Fearless. Be unafraid of what is before you. Embrace the path placed before you and make of it the best that you can.
They say heroes are made not born. When faced with the most horrible of situations, fearless human strength and fortitude has a way of peeking out of the recesses of our souls and finding the light of day. Of course, to define fearless, I suppose that at first you have to define hero.
Hero is someone who deals with some of the most challenging of situations and does not shirk from their duty. It is not simply the navy seal who halos into enemy territory to take out the most wanted terrorist in the world; Or the police officer who walks into that dangerous domestic violence call; Or the firefighter who was going up the Twin Towers while everyone else was running out. Their job descriptions call for them to be heroes. It’s what they signed up for. And no I am not making light of what they do and how they put themselves in harms way to ensure that we all live in a little better, little safer, little more civilized world.
Today’s fearless hero is the parent who has to make the soul crushing decision to turn off their child’s life support, or the ones who hold their child dieing from cancer, in their arms and feels their last breath. I am talking about the person who makes that gut wrenching decision to end the life of someone they love beyond their own life.
We all know, as we grow up, that we will bury our parents. At some point, in the normal course of things, we will have to help our parents along to their final resting place. Many of us have already faced that reality, and everyone of us knows that most likely we will face it in the future. That is how the world works. We expect. It may be trying. It may be hard. It may be overwhelming. But it is not fearless. It is the circle of life.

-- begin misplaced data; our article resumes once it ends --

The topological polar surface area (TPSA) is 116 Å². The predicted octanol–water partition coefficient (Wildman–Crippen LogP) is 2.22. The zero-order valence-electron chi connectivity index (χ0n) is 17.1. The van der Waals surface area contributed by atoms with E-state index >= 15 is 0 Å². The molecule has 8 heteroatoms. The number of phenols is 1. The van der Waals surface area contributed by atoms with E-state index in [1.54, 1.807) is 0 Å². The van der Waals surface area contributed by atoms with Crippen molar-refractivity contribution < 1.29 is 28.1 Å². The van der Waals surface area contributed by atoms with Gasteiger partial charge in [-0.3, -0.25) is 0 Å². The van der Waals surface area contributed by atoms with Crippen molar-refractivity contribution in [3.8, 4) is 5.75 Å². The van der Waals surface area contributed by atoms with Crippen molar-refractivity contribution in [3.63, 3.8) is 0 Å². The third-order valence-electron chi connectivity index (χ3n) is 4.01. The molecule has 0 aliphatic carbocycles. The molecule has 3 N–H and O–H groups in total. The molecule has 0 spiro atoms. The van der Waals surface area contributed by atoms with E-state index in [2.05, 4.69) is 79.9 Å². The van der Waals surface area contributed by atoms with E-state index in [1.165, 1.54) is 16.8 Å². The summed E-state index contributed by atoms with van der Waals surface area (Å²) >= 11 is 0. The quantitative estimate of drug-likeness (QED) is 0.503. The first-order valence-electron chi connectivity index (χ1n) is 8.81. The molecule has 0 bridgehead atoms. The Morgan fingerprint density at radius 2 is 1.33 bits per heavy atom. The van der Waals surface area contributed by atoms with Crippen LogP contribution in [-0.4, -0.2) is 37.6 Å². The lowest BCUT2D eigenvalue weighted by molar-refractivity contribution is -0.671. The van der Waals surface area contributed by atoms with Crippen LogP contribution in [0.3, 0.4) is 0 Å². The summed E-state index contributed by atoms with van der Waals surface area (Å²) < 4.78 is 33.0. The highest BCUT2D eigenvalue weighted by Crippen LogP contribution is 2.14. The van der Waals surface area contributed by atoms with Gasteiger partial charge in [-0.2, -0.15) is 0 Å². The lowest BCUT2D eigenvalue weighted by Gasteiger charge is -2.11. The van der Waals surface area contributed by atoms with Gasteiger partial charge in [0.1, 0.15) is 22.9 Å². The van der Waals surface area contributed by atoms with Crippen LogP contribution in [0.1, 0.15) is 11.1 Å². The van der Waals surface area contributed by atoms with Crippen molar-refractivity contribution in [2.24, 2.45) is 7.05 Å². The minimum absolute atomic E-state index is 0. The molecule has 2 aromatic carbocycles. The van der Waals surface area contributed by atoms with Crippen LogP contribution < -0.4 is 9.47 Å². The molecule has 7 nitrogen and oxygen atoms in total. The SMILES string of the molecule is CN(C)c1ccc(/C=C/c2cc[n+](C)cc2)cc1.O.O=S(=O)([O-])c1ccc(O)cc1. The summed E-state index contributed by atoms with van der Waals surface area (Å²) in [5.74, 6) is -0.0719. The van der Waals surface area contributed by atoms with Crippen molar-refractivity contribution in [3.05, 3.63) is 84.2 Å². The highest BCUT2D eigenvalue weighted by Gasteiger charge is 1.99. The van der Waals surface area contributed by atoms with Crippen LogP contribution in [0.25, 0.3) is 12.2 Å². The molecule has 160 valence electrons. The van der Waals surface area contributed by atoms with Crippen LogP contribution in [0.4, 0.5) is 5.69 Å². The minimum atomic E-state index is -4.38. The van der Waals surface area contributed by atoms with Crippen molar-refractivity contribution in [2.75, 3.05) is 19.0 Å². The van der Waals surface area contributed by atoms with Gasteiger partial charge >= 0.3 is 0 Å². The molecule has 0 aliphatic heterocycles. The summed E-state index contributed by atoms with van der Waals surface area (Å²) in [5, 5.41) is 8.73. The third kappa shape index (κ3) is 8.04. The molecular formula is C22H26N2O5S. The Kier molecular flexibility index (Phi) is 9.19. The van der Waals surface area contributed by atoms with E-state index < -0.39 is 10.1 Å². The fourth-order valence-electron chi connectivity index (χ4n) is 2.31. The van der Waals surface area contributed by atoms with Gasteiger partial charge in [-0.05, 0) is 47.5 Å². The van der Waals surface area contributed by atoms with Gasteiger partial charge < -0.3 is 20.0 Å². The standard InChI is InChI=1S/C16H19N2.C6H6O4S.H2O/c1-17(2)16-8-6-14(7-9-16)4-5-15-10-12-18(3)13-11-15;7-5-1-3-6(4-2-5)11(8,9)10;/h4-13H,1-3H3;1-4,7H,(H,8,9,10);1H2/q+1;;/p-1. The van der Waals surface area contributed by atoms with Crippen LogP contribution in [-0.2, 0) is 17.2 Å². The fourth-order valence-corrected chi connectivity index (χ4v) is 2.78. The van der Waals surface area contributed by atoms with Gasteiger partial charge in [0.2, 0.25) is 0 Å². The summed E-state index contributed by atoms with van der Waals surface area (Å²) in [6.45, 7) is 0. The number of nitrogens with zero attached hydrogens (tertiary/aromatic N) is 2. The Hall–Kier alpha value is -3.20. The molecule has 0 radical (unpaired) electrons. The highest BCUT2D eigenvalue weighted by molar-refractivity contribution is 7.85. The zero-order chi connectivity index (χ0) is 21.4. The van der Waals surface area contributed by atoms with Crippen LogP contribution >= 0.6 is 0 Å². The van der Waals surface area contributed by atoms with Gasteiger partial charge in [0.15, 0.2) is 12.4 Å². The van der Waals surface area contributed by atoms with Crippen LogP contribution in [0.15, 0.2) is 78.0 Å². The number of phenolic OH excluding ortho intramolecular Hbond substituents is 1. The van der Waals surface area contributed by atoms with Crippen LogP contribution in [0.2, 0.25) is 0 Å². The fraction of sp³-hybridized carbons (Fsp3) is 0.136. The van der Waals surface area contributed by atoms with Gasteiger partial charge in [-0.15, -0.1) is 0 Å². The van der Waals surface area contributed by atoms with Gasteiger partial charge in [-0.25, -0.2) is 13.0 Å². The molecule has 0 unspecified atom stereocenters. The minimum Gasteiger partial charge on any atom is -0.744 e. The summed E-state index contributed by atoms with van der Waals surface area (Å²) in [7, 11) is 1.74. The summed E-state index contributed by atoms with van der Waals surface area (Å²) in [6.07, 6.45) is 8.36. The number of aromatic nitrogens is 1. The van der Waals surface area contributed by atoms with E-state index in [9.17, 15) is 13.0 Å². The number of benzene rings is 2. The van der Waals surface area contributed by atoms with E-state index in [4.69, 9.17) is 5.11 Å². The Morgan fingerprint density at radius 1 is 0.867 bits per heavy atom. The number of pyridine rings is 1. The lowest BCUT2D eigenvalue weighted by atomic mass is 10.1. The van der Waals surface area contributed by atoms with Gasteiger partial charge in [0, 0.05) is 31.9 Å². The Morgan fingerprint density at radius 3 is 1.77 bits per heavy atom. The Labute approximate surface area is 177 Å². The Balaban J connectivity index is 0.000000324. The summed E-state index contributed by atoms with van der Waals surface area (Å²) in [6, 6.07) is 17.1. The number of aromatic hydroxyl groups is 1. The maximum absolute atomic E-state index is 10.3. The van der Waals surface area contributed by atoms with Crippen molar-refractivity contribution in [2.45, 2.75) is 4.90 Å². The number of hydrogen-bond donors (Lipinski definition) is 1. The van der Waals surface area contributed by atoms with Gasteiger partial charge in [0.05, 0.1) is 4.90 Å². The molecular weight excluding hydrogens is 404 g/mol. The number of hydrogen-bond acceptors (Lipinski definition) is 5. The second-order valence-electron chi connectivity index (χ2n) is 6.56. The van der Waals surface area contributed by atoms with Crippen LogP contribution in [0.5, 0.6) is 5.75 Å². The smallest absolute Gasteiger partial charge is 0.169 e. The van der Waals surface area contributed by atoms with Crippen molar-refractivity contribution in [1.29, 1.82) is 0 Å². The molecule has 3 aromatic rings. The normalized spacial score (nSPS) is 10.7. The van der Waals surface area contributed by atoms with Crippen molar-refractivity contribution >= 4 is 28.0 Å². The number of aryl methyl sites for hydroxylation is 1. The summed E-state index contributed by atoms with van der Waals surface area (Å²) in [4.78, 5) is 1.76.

And that is not to say that burying a parent is easy. I have buried both of mine. I made the final decision for my father, as he lay dieing of cancer. What I did for him was not fearless. It was about my love and respect for him. It was about giving him the peace he deserved.
In fact this time last year, I had to make the life and death decision for my mother after she sustained terrible injuries in a car accident. But no, I would not say I was fearless. I would say I did what I knew one day I would have to do. I did what my mother and I had discussed I would have to do on several occasions. It was about love and respect and knowing how she wanted to live her life.
But when a parent has to make such decisions for a child, no matter the age of that child, then it takes a kind of fearless truth to see beyond yourself and that immense searing pain. I can’t even really imagine that pain. To stand up to that pain and do what needs to be done. To watch the child you have raised, that you love beyond any life of your own, need you to love them just so much more so you can say goodbye forever.
When my oldest was diagnosed with an autism spectrum disorder at five, one of the main things that parents face is what we call mourning the child we fantasized about. The child that would have an ordinary, typical life. Childhood. Adolescence. College. Friends. Companions. Love. Marriage and a family of their own. We had to create a different, more realistic view of the life to come. It wasn’t easy. It was emotionally painful. But it was not fearless. It was grabbing ahold of the reality that you are living in and finding the best possible life for your child. It is a different kind of plotting and planning and hope for the future, that may or may not include some of what we in society call a normal life.
But when a parent has to hold their dieing child in their arms and feel that last breath leave their body, there are no more alternate realities. There is no future. There is only that emptiness, that wanting, that grief beyond grief.And they are even the lucky ones. The ones who at least can say goodbye.
The parent who buries their soldier, their police officer, their firefighter child, may never have that ability to hold them one last time. Yet it is the parent, the spouses and children, that are fearless in the face of the reality that death may come knocking at their door in a uniform with a heartfelt thank-you from a grateful nation.
The parent who makes the decision to donate their brain-dead child’s organs so others may live, is fearless beyond words. Could you, faced with the most intense emotional pain ever known to humanity, actually make a decision to care about someone else’s dieing child? Could you tell the surgeon, yes cut up my child, take pieces of them, farm them, so others may live? Yes, it adds a sense, a purpose to a senseless loss of life, but do you think you would be fearless enough in such a situation to make such a decision? Be honest with yourself.
Afterwards the living try to move forward. If they can. Survivors living every day. Waking up to face another sunrise and sunset. That is fearless.
We sometimes forget about the survivors in all of our daily lives. The survivors. They are the fearless ones .